He compares the film to a surgical operation. What the wrestlers are doing is “performing brain surgery, heart surgery on the audience, changing the audience from the inside out.”

Richard Wittaker from The Austin Chronicle described the film as the following: “Great documentaries don’t just change how you look at the world. They change how you think about yourself. That’s “Doglegs.” Fearless, challenging, provocative, and touching in ways you will never see coming.”

Molly Drake

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Related Screenings:
04/01/16 @ 2:05 PM – Doglegs
04/02/16 @ 9:30 PM – Doglegs

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Home Is Where We Can Take Our Makeup Off

April 01, 2016   |   posted by Lara Klaber in Filmmakers


If you have ever questioned your aspirations for success, you know what it’s like to feel you have let yourself down. For filmmakers Michael Curtis Johnson and Tomas Pais, making “Hunky Dory” allowed them to channel their experiences to develop a character who isn’t ready to let go of his dreams.

In “Hunky Dory,” the two have created an earnest father-and-son story, according to Johnson, the film’s director. “Think Charlie Chaplin’s, ‘The Kid,’ with a contemporary spin,” he says.

In the film, Sidney, a glam rock dilettante played by Pais, is so busy being everything to everybody to get what he wants, home becomes the place where he can “take his makeup off” and be himself. Whoever that is. It all starts to change when his ex disappears, leaving their 11-year-old son, George, in his care.

Sidney starts out “wanting his George to think he's a rock star and not see him vulnerable,” according to Johnson. “That's really what the film is all about, Sidney learning to share his life and his home with George. To stop ‘performing’ for George.”

The performances, which are anchored by Pais and Edouard Holdener, who plays George, won a Jury Award for acting at Slamdance and are at the heart of this film according to Johnson.

“This is a film about performance,” he says. “The roles we play with different people. Sidney is confident and charismatic, but he doesn't really know who he is when we meet him. Even with his own son—who he loves dearly—he struggles to show the real Sidney.”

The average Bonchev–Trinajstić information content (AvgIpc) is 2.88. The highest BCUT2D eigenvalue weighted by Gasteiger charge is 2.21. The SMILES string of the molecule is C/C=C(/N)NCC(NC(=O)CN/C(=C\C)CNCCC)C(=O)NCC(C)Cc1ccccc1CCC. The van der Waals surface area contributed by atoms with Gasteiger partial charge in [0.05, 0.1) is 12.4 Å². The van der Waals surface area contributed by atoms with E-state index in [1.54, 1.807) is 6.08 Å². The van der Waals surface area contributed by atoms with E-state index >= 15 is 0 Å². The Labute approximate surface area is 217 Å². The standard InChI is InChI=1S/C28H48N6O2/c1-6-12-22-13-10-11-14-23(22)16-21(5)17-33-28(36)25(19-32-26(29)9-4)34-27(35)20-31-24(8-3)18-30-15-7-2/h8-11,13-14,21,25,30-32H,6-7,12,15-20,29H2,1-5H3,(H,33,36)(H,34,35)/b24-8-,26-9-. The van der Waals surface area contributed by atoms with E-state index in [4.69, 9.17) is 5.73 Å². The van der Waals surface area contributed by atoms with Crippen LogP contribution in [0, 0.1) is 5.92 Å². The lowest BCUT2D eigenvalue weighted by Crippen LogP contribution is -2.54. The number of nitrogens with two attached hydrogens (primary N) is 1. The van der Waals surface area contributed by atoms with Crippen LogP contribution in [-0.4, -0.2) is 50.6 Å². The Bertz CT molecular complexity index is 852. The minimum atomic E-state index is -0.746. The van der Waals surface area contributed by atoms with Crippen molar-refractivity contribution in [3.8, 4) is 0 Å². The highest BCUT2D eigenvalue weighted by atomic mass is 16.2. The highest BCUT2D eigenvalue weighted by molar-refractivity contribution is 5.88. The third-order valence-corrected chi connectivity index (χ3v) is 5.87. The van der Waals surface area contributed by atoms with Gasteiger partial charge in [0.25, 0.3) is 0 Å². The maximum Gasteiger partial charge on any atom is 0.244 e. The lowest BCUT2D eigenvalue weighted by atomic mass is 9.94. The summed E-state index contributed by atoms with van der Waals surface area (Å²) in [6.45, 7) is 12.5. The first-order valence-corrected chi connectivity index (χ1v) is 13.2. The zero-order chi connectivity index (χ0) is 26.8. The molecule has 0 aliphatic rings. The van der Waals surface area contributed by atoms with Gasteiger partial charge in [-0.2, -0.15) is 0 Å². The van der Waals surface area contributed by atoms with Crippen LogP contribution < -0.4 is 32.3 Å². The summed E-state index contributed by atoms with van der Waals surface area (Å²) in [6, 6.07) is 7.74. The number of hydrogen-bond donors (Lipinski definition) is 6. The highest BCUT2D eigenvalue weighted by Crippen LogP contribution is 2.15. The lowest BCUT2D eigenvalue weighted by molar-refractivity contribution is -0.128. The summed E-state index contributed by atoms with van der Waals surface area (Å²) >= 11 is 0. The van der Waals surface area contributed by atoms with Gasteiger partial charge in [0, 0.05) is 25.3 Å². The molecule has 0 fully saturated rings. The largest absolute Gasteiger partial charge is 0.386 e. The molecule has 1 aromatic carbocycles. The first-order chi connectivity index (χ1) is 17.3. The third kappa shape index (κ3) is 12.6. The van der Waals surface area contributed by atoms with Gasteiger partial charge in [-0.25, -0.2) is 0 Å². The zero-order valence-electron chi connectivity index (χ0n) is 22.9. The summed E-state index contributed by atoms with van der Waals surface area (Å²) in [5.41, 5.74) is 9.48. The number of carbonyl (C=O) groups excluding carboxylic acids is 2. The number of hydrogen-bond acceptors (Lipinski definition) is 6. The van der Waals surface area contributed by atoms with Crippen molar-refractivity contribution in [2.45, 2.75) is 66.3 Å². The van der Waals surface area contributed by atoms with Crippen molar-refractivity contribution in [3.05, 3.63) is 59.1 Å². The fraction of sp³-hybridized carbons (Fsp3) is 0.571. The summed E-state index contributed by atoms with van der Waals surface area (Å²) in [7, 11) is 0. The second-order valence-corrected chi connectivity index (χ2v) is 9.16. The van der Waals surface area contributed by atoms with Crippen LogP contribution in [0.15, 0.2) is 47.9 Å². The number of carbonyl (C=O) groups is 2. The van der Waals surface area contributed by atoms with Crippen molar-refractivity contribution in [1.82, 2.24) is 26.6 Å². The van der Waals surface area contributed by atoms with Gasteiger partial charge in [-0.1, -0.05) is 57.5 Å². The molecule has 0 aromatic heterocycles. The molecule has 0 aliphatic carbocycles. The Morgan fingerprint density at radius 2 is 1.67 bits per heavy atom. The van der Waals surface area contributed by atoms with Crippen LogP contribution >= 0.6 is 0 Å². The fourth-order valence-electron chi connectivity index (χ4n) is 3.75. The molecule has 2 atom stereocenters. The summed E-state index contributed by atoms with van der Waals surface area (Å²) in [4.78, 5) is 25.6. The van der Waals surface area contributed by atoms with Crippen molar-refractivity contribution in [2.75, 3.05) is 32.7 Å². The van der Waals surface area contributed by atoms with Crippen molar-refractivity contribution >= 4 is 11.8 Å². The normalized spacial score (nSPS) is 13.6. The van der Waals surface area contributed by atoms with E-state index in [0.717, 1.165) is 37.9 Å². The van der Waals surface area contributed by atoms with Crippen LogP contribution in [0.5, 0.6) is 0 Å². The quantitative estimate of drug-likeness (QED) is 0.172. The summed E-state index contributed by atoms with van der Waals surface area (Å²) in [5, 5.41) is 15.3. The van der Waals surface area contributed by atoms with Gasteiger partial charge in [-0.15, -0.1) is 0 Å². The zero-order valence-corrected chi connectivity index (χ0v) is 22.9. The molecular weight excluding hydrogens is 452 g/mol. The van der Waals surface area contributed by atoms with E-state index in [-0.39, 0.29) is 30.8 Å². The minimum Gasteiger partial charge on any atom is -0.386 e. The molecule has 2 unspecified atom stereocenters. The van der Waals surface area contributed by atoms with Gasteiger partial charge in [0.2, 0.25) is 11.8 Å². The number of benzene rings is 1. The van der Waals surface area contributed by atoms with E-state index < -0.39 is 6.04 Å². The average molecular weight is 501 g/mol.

For Pais, doubt, as part of his life’s journey, was integral in the creation of Sidney while Johnson says he shares Sidney’s struggles balancing parental obligations with his creative aspirations. “He makes morally questionable choices, but he does what he must to survive.”

Their efforts earned them, along with their director of photography, Magela Crosignani, a spot in the prestigious Independent Filmmaker Labs, a yearlong fellowship for rookie filmmakers.

“Creatively, the Labs allowed us to find what our film was about. That was important, because we wrote and shot this incredibly quickly [a 10-day shooting schedule]. IFP taught us how to consider, reflect, and really shape our film in post-production,” says Johnson.

The two men already have the script for their next project "Fall River" and Pais will again star. Johnson says, “It’s a familiar story, but Tomas' character is once again... unconventional.”

Lisa Curland

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Related Screenings:
04/01/16 @ 7:30 PM – Hunky Dory
04/02/16 @ 11:30 AM – Hunky Dory
04/03/16 @ 9:30 AM – Hunky Dory

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Celebrating America's Birthday and the Antics that Ensue

April 01, 2016   |   posted by Lara Klaber in Filmmakers


Sometimes the best ideas start with a yard, a grill, and a neighborhood of firework enthusiasts on the Fourth of July. As Andre Hyland juggled the roles of director, writer, editor, and lead actor of “The 4th,” he learned the most difficult obstacle of all to overcome in a Los Angeles neighborhood: parking.

“The shoot was on a busy street—well, they’re all busy streets—and parking was terrible,” Hyland says. “There’s a scene where two cars are parked on the side of the street, one right behind the other,” a rare occurrence by LA standards.

Even when their cars were in place, there were still no guarantees. When the beloved Volvo of the film’s main character Jamie was parked overnight, already in position for the next morning’s shoot, a stranger’s Fiat came cruising around a bend in the road.

After impact, “The car was bent into an accordion, and only the front passenger-side door would open,” Hyland recalls. “The back bumper looked like a handlebar moustache.” The totaled car, Hyland’s own, would not live to see the end of the film. The crew had no choice but to get creative on how to shoot the remainder of the scenes without it.